They must have been kids – they were soft and floppy like puppies. In fact, I was really confused for awhile if they were puppies or goats.  Or guppies.

I talked about Pokey to my new therapist. (Did I mention I had a new therapist? No I did not. She’s great!) She was basically nodding vigorously, anticipating my point, while I meandered through the story of the parent-teacher conference and subsequent ADHD-musing and googling.

She definitely advised that we should get Pokey checked out for ADHD. She said things like:

  • “Usually I’m not in favor of medicating kids, but with ADHD, it’s the opposite. The therapy won’t do any good without it, or it will move at a snail’s pace. The kids can’t slow down and pause and think to do the things from therapy, without the medication,” and
  • “The thing about medication is that it tells you for sure if you’ve got the right diagnosis. If it doesn’t help, he doesn’t have ADHD,” and
  • “The other therapists might not have caught it if they weren’t looking for it. Also, age 7 or 8 is prime age for it to really show up, and also, oppositional defiant disorder is sort of a bullshit diagnosis, especially at age 5,” and
  • “The thing I look for when making a diagnosis is how well they play by themselves. Do they get immersed? Or do they get agitated and frustrated, in play?” She said that kids with oppositional defiant disorder, or depression, or whatever, can play just fine, but ADHD kids just rush through it and get easily frustrated. That’s often Pokey, but not always.

The next step is to have three adults from three different contexts – parents, teacher, coach, or whatever – fill out the Vanderbilt Assessment Thing and then take it to his pediatrician. We shall see!


Pokey discovers ASCII codes.

At the gym, I told the owner that if he voted by Friday, I’d come to the gym Halloween party. He did, and so I was on the hook to attend.

I think I’m so funny: I showed up to the party and only stayed for 10 minutes. My costume is that I ghosted.

Tuesday was picture day for Rascal:


This is what the photo people send home when your kid refuses to sit for school portraits.  Ah well, saves us some money.

TV zombies on a couch, Saturday morning edition:


part zillion.

Jammies has so much more to say about subbing than about his old job! I’m enjoying it a lot.

On middle school kids: “They want to touch everything and knock all the papers onto the floor, and say every bad word they can think of all in a row.”

On high school kids: “They just want to be left alone with their phones.”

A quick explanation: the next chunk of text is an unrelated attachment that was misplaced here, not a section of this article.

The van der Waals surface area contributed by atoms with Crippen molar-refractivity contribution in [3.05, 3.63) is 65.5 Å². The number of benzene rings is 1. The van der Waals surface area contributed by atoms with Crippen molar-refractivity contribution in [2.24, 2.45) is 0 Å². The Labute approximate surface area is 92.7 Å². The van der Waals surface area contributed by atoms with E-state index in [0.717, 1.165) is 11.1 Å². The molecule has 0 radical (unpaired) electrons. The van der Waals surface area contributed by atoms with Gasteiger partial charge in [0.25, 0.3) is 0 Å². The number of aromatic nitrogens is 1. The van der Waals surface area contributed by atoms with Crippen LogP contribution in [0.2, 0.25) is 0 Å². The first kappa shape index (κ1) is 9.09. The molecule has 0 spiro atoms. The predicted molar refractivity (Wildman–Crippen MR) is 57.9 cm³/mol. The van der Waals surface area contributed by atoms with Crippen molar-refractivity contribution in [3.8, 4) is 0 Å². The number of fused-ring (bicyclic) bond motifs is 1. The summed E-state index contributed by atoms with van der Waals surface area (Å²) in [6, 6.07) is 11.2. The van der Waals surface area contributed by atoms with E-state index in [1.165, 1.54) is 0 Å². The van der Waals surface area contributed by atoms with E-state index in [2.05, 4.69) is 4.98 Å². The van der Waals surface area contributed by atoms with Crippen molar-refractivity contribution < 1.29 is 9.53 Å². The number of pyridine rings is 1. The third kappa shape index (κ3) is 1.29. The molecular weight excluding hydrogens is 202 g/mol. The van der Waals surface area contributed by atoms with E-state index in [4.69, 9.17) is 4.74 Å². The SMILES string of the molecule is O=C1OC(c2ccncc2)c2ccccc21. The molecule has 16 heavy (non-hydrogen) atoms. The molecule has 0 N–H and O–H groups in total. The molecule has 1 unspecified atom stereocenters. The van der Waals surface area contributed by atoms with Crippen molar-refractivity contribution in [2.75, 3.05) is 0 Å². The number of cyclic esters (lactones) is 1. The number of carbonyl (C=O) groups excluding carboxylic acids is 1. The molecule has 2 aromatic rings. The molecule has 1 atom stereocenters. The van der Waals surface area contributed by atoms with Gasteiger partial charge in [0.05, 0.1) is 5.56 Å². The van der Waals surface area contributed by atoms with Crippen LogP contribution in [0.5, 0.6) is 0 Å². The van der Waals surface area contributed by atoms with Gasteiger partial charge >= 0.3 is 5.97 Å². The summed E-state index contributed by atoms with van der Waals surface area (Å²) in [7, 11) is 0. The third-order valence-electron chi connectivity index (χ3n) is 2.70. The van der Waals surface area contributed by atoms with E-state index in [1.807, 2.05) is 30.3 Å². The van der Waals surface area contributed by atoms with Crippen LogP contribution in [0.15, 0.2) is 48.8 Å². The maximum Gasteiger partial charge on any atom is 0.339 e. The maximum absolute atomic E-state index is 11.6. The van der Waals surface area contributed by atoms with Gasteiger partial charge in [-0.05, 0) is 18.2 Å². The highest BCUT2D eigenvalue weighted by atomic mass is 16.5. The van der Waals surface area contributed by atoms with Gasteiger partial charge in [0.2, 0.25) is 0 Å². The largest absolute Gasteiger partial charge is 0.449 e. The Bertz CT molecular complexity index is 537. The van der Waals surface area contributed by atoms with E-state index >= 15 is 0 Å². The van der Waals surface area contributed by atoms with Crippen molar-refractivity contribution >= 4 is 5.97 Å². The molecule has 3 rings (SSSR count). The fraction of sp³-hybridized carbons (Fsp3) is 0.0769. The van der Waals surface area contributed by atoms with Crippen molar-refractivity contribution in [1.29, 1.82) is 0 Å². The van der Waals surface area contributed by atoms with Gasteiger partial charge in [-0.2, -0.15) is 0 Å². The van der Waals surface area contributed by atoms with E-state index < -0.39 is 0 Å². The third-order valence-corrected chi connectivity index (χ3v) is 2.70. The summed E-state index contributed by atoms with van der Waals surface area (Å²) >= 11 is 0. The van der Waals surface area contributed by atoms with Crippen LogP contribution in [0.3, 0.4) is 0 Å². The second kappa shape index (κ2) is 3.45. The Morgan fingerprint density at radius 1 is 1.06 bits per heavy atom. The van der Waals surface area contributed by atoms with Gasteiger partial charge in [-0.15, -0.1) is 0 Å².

Hawaii made marvelous macaroons to celebrate Charlotte – her little stuffed unicorn – ‘s 4th birthday. We all sang happy birthday and enjoyed them.

Hawaii found them a bit too sweet, but I loved mine. Like a homemade Girl Scout samoa.


Bon mots from Ace:

“I already know the worst day of my life… the day I die! I wonder what will be the best day of my life?”

Wearing velvet pants:


Stroking her velvet pants.

After karate, Pokey and Hawaii and I waited while Ace went into the women’s restroom. We waited and waited.

Finally I went in, and asked, “Everything okay?”

“Oh!” she said, surprised, “Yes! I just got stuck looking at the pattern in the floor!”

I can’t tell you how many times that kind of thing happened to me growing up. Good lord.  So many different friends and family have independently wearily complained about how long it takes me to put on my shoes, when everyone else is ready to go.

Back at karate, I went back out, and we waited and waited some more, while Ace leisurely washed her hand and gradually made it outside.

I swear, she and I have the same internal metronome. It’s just slow. It’s a little hard to get off the couch, to stop doing one thing, or to start doing a new thing. It’s real easy to daydream and gab and be silly.  Attention surplus disorder, hypo-activity edition.


At Ace’s parent-teacher conference, the teacher showed me Ace’s progress, and that while she can sound out words and is beginning to read, she still missed two letter-sounds – k and q – on the progress test. I dryly asked if Ace had answered ttt when shown each letter, because of course she did – she still says “otay” and “titty tat” – and it’s the best and I’ll be very sad when it disappears.

(The teacher looked unsure and clearly that’s what happened.)

Inadavertently dirty:

Ace was sounding the words “The dog jumps” with me one night, and mixed up Spanish J and English J to say “The dog humps”.  The other kids laughed and began echoing it, just in the innocence of hump being a funny bumpy word.  The dog humps! The dog humps!

This is currently what’s leftover of Nancy Reagan:


Sock it to drugs! Wear crazy socks!  Pair up against drugs! Twin day!

Cool cats don’t do drugs! No catnip! It’s give yourself a tongue bath day!